Plant defense responses against pathogens are mediated by activation and repression of a large array of genes. Host endogenous small RNAs are essential in this gene expression reprogramming process. Here, we discuss recent findings on pathogen-regulated host microRNAs (miRNAs) and small interfering RNAs (siRNAs) and their roles in plant-microbe interaction. We further introduce small RNA pathway components, including Dicer-like proteins (DCLs), double-stranded RNA (dsRNA) binding protein, RNA-dependent RNA polymerases (RDRs), small RNA methyltransferase HEN1, and Argonaute (AGO) proteins, that contribute to plant immune responses. The strategies that pathogens have evolved to suppress host small RNA pathways are also discussed. Collectively, host small RNAs and RNA silencing machinery constitute a critical layer of defense in regulating the interaction of pathogens with plants.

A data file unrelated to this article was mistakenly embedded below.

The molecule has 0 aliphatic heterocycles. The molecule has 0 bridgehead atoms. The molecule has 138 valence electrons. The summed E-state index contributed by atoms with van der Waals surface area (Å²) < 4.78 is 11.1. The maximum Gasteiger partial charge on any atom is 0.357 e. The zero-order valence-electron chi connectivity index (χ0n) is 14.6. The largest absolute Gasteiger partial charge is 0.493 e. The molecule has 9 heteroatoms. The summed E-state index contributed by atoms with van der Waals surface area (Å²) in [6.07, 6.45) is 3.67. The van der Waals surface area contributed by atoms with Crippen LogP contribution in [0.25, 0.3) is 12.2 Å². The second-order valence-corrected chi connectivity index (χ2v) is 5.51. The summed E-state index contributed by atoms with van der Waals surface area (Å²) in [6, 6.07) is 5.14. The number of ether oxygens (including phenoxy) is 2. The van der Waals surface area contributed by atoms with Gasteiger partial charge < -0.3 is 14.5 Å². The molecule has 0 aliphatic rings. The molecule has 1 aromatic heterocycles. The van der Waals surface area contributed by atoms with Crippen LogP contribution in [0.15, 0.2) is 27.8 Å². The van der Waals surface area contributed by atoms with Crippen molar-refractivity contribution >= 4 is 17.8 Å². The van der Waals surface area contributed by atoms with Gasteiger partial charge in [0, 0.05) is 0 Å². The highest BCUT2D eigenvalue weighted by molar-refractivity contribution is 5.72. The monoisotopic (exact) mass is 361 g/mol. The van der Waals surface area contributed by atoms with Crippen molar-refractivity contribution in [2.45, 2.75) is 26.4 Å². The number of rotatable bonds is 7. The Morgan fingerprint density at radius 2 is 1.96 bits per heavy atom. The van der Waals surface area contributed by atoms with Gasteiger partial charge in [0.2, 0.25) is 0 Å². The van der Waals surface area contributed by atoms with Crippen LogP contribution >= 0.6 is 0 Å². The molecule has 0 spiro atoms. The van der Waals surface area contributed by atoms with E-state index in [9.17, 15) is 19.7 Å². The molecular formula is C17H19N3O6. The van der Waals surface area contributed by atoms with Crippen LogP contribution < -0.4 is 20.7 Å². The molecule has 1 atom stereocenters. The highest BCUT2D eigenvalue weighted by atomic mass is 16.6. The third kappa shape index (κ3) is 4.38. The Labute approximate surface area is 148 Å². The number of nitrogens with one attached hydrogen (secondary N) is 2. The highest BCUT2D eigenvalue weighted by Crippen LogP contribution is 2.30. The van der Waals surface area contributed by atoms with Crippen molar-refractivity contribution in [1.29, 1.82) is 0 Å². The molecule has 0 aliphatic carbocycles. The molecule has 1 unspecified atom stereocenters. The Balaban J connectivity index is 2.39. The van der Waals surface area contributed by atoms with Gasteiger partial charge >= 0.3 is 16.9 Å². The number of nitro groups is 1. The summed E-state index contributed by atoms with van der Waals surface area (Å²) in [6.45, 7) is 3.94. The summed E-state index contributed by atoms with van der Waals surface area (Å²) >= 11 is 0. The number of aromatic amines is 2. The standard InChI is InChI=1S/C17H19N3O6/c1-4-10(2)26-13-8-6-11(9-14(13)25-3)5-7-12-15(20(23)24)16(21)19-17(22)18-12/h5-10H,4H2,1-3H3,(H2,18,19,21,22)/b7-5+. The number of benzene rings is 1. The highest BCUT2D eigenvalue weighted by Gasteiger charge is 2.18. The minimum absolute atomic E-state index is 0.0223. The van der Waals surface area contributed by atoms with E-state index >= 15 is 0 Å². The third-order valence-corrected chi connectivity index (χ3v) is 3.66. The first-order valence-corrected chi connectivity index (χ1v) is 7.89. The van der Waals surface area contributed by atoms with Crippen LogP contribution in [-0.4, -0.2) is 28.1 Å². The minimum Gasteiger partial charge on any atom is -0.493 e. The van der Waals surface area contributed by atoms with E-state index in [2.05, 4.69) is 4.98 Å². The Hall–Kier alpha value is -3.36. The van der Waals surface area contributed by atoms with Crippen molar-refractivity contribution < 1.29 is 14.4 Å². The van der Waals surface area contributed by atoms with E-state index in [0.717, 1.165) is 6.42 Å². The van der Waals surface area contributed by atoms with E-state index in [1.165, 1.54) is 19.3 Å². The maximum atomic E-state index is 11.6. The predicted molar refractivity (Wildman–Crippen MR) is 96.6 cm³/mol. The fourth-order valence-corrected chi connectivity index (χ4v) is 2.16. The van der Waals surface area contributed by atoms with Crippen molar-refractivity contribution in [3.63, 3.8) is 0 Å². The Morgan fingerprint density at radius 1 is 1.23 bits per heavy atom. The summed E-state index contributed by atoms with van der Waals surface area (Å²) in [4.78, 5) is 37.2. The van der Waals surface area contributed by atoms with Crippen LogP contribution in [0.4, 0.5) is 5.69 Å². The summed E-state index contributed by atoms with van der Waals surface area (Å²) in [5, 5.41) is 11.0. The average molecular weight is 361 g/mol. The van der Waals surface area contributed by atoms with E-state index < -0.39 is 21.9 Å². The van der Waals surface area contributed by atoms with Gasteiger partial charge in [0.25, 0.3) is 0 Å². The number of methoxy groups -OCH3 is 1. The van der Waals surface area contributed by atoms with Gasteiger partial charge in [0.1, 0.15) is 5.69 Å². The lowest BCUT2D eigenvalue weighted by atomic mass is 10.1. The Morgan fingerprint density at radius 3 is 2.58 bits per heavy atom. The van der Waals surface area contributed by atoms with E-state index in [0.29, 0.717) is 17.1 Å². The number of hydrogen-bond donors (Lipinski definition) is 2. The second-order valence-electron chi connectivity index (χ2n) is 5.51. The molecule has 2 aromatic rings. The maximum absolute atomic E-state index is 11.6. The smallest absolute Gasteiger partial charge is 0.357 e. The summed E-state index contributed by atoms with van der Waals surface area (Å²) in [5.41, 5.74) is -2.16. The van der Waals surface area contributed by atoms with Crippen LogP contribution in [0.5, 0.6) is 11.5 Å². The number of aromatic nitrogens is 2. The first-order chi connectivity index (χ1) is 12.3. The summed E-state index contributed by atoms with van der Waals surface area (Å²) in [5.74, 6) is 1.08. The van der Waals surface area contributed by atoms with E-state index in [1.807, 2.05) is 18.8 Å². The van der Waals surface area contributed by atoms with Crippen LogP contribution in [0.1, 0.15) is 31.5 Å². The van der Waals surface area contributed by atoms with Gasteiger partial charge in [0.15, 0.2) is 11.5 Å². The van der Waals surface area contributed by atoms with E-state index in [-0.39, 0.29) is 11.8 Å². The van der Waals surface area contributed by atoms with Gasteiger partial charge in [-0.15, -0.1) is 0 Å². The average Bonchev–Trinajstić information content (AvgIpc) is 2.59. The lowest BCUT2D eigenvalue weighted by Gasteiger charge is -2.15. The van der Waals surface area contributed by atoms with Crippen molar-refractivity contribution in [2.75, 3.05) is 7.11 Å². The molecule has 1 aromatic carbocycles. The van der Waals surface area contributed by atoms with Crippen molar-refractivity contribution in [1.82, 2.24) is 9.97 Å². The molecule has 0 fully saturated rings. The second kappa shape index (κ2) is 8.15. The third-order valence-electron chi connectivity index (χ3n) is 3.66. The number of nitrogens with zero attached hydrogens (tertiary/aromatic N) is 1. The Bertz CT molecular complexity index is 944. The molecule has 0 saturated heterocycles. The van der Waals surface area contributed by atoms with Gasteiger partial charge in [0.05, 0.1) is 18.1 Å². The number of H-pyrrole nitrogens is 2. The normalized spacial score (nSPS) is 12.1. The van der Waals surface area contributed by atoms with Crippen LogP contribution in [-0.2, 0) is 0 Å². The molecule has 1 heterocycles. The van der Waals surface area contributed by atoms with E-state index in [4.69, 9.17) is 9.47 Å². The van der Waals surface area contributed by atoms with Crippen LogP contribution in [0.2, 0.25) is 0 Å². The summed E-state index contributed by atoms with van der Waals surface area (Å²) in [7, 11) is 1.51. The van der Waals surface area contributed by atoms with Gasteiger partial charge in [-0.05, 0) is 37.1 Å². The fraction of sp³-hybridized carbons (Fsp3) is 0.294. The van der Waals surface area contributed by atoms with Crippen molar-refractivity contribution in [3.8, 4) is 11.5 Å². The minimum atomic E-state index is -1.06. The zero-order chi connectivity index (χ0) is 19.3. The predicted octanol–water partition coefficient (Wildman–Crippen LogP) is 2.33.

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  • Article Type: Review Article
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